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Our Approach

Problem-Based Learning

What is problem-based learning? At the Graduate School of Business, this learning approach uses real-world situations that help students learn why they'll need to know in business. Students work cooperatively to:

  • Identify the real issues behind a problem 
  • Determine what they need to learn and who they will need to contact in order to get additional information
  • Define solutions to the problems

The University of Charleston establishes connections with a wide range of regional, national, and multinational businesses to draw on the current, real-world problems. These opportunities provide a heavily experiential dose of reality in business decision-making. Therefore, students discover the real-world aspects of business that are not present in lecture-based classrooms.

These real-world challenges, the networking with the business community, and strong foundations in analytic skills and communication all enable graduates to leave the Graduate School of Business as leaders. If you are a motivated and creative self-starter who recognizes the need to be a team player, this program is for you.

Professional Mentoring & Practice

  • Professional Mentoring. The local and regional business community play and integral part in many facets of a successful experiential program. This element of the program pairs you with a mentor for the academic year. Mentors enhance the educational experience by providing tighter bonds between you and the business community, and by offering a trusted resource for academic, professional, and personal advice and guidance.
  • Professional Practice. This core element of the program provides a real-life setting where you apply and strengthen the skills learned in the problem-based setting. you will be engaged in structured, practice-related activities that require you to take initiative, make decisions, and be accountable for results.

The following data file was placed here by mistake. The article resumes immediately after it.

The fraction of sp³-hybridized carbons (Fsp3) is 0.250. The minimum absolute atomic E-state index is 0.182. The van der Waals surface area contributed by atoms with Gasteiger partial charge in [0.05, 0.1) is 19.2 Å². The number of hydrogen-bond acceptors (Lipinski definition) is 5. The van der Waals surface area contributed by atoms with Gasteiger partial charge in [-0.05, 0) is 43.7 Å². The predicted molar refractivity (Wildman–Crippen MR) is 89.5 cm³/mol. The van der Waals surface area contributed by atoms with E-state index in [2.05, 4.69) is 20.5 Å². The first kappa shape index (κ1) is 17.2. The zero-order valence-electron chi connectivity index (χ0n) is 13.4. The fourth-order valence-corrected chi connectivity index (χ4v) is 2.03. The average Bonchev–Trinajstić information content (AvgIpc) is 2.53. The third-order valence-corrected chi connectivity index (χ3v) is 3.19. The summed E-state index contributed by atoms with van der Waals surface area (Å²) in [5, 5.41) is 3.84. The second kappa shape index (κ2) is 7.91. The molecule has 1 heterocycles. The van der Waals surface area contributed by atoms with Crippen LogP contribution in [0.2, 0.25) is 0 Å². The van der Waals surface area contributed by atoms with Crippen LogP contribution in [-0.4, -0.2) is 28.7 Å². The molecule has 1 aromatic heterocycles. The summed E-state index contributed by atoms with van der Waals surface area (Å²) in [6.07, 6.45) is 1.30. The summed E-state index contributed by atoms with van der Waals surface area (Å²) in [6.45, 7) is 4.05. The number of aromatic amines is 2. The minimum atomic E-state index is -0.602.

Experiential Education

What is experiential education?

"Experiential education is the process of actively engaging students in an authentic experience that will have benefits and consequences. Students make discoveries and experiment with knowledge themselves instead of hearing or reading about the experiences of others. Students also reflect on their experiences, thus developing new skills, new attitudes, and new theories or ways of thinking (Kraft & Sakofs, 1988)."

According to The Association for Experiential Education, the key components of experiential education include:

  • Engaging in a process through which a participant constructs knowledge, skill, and value from interactive experiences
  • Requiring the participant to take initiative, make decisions, and be accountable for results
  • Learning from carefully chosen experiences that are supported by reflection, critical analysis, and synthesis
  • Using the personal results to form the basis for the future experience and learning
  • Developing and nurturing the following relationships: participant to self, participant to others in the group, and participant to the world at large
  • Experiencing success, failure, adventure, risk-taking, and uncertainty, because the outcomes of experience cannot totally be predicted

The facilitator:

  • Recognizes and encourages spontaneous opportunities for learning
  • Sets suitable experiences, poses problems, and sets boundaries 
  • Supports participants, insuring physical and emotional safety
  • Designs the participant experience to include the possibility of learning from natural consequences, mistakes, and successes

Apply Now

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Contact Information

MBAL Program Coordinator

Dr. David L. Luechauer, Ph.D.
Professor & Cecil I. Walker Chair of Management
304-357-4757
davidluechauer@ucwv.edu 

School of Business
900 Virginia Street, East
Charleston, WV 25301

Dr. Scott Bellamy, MBA
Dean of the School of Business
304-720-6696
scottbellamy@ucwv.edu 

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